Prior to the Super Bowl, the journalistic community was jumping on the Peyton Bandwagon. Even our own beloved Boston Globe/Herald journalists were not immune to the wonder that is Peyton. So is it really any surprise that Tony Dungy, Peyton's long-time coach, would be singing his praises from the mountaintops.
Yet what I find so interesting is that he preaches one thing, as evidenced by his book, "Quiet Strength: The Principles, Practices, & Priorities of a Winning Life" and practices the exact opposite. Take his comment when comparing his beloved Colts with the Patriots, "Your coach wouldn't punt the ball to Peyton, I would punt the ball to Tom Brady with one minute left. Your coach is the best coach in the world and wouldn't punt it to him. What does that say?" So the question I pose this evening Patriot Nation, is how should one react to this comment?
It is okay to have your own opinion, everyone does, but to completely disrespect Tom Brady by saying that you would punt to him is asinine. How many times do you need to get burned by the fire before you realize that you should not stick your hand into the burning coals? I guess those cold nights in Foxboro when Brady and the Pats were dismantling your highly oiled machine really struck a chord.
Sorry Tony that Bill never shook your hand in respect after a win or loss.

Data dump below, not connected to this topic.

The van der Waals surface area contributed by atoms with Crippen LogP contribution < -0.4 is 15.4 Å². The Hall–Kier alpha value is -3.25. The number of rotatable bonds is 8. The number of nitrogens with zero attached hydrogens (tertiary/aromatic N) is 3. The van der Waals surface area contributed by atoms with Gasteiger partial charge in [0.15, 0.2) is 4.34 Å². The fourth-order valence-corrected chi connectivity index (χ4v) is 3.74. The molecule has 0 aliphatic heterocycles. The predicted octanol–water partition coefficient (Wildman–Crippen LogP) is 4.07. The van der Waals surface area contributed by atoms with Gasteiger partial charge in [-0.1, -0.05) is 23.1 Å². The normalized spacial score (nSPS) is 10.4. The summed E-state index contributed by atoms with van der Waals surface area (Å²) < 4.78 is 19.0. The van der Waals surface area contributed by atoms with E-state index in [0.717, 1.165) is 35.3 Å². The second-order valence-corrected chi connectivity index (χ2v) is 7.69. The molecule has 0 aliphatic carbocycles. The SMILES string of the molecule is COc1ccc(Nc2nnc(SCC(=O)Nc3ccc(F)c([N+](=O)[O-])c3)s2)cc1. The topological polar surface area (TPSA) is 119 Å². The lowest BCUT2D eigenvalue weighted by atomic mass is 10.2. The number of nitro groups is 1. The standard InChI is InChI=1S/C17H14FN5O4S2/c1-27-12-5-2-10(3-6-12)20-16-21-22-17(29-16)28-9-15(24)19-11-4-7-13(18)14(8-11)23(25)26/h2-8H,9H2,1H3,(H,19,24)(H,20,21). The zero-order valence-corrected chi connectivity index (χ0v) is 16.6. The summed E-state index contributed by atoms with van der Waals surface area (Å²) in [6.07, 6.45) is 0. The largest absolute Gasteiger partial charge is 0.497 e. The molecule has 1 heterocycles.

Sorry you only won one championship while Bill won three during your reign.
Sorry Bill's quarterback is capable of winning playoff games while yours wins regular season games.
Get over it, go see Oprah or talk to Dr. Phil about your jealousy and hatred towards Bill and the Patriots organization. It's okay to be a homer and back one of your ex-players, but let's relax in waxing poetic as you anoint Peyton the greatest quarterback ever. Perhaps you should hold off until he has won more than one Super Bowl.
It's okay that you told Dan Patrick you would be shocked if the Colts lost to the Saints, and I understand why you told Bill Rhoden that you don't believe Manning will need a last minute game winning drive to beat the Saints. I get it; the arrogance you convey comes out because you have witnessed greatness while coaching Peyton Manning. But realize being respectful is just as important when comparing someone's counterpart, especially when this counterpart is just as good if not better.
Enjoy your humble pie as the highlights play over and over again from Super Bowl 44. Maybe next time you will think twice and demonstrate some of the principles you set forth in your book; my votes for Quiet!